The culprit, according to study authors, was likely a negative phase of the North Atlantic Oscillation (NAO), a winter weather pattern that brings moisture from the Atlantic Ocean to parts of Mediterranean Europe, in this case resulting in decades of increased precipitation during the colder months. Researchers analyzing the stalagmite from Renella found that in the 6th century, precipitation in the region was distinguished by a particular isotopic trace that’s left by moisture from the Atlantic.
The Saints Go Marching In
In Lucca, local legend credits St. Fridianus, a 6th century bishop, with redirecting the flood-prone Serchio River away from town, a story that appeared in—and may have originated with—the Dialogues. By directly addressing a preoccupation of the times, accounts of miracles like those performed by Benedict and Fridianus would have served to strengthen the cult of saints, then a relatively new phenomenon, and concentrate power in the hands of local bishops, keepers of sacred relics that could bring protection against demons, illness, fire—and floods.
To analyze whether such stories went beyond the application of familiar literary motifs, researchers mined works contained in the Cult of Saints in Late Antiquity Database, a collection of texts spanning around five centuries that an Oxford-based team has been working to catalog since 2014. Study authors found that hagiographies from the eras immediately preceding and following the study period had nearly no mention of water miracles, nor did such stories appear significantly in the contemporaneous works of the Frankish historian and bishop Gregory of Tours, who chronicled events outside the area that would have been affected by the negative NAO. In addition, only some of the water miracles related in the Dialogues echo earlier works in the genre. Others scenarios are, as researchers wrote, “either new or strangely overrepresented.”
Nonhagiographical works written during or about northern and central Italy in the 6th century—such as the letters of Roman official Cassiodorus and Paul the Deacon’s History of the Lombards—also reveal evidence of increased precipitation through passing remarks about flooding and torrential rain. “They confirm the impression we have from Gregory’s Dialogues,” said Robert Wiśniewski, a study coauthor and historian from the University of Warsaw.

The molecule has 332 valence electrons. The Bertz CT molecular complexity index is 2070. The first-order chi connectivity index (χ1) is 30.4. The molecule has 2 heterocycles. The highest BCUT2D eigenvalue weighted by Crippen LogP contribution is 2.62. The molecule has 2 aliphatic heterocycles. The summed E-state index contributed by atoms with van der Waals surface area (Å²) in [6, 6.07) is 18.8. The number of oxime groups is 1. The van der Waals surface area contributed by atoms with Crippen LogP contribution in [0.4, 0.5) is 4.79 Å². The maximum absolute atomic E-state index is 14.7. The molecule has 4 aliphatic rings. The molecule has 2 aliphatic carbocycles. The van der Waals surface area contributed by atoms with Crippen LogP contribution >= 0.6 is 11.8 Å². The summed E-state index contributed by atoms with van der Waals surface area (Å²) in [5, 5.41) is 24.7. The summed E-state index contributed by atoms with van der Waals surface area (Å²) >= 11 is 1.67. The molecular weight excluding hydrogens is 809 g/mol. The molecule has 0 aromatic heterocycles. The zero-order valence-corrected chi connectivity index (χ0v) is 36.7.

According to Wiśniewski, Gregory’s body of work indicates that he was unlikely to tell stories that wouldn’t influence his audience. Therefore, his uncommon inclusion of a relatively large number of water miracles in his Dialogues—they make up 20% of the text—suggests that he was aware of how the changing climate had affected the population and that he used the stories as tools to demonstrate the ability of the church, and saints in particular, to offer solutions.
The study’s interdisciplinary approach was key to making connections that, according to Izdebski, “are very unusual and far from obvious.” Working separately, neither the team of geoscientists at Renella cave nor the study’s historians might have been able to access or interpret the data needed to draw their conclusions.
“The way they put all of these different data into conversation was valuable both in terms of their conclusions and in terms of showing that historical evidence could influence interpretation of the scientific data,” said Herrick. And the impact goes both ways. “Perceptions of reactions to climate change are going to be fundamentally shaped by the culture, as well as the political and economic and social structures of a society, which I think is an important thing for scientists to recognize.”
—Korena Di Roma Howley (@KDRHowley), Science Writer
Howley, K. D. R. (2021), Holy water: Miracle accounts and proxy data tell a climate story, Eos, 102, https://doi.org/10.1029/2021EO158203. Published on 10 May 2021.